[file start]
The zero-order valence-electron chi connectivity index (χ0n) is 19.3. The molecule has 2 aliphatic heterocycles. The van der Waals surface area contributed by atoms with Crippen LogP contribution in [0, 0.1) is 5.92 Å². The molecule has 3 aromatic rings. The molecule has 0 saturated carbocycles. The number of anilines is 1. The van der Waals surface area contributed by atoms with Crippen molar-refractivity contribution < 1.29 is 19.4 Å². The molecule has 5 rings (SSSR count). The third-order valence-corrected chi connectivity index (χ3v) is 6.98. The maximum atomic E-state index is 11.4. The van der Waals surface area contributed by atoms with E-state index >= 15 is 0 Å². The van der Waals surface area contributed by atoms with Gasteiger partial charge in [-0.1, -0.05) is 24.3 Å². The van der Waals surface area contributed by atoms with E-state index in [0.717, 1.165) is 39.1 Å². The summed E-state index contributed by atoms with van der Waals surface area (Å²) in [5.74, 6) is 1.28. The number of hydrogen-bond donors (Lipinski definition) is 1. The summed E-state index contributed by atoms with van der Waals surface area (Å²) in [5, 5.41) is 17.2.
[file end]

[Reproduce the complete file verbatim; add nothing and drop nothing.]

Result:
The zero-order valence-electron chi connectivity index (χ0n) is 19.3. The molecule has 2 aliphatic heterocycles. The van der Waals surface area contributed by atoms with Crippen LogP contribution in [0, 0.1) is 5.92 Å². The molecule has 3 aromatic rings. The molecule has 0 saturated carbocycles. The number of anilines is 1. The van der Waals surface area contributed by atoms with Crippen molar-refractivity contribution < 1.29 is 19.4 Å². The molecule has 5 rings (SSSR count). The third-order valence-corrected chi connectivity index (χ3v) is 6.98. The maximum atomic E-state index is 11.4. The van der Waals surface area contributed by atoms with E-state index >= 15 is 0 Å². The van der Waals surface area contributed by atoms with Gasteiger partial charge in [-0.1, -0.05) is 24.3 Å². The van der Waals surface area contributed by atoms with E-state index in [0.717, 1.165) is 39.1 Å². The summed E-state index contributed by atoms with van der Waals surface area (Å²) in [5.74, 6) is 1.28. The number of hydrogen-bond donors (Lipinski definition) is 1. The summed E-state index contributed by atoms with van der Waals surface area (Å²) in [5, 5.41) is 17.2.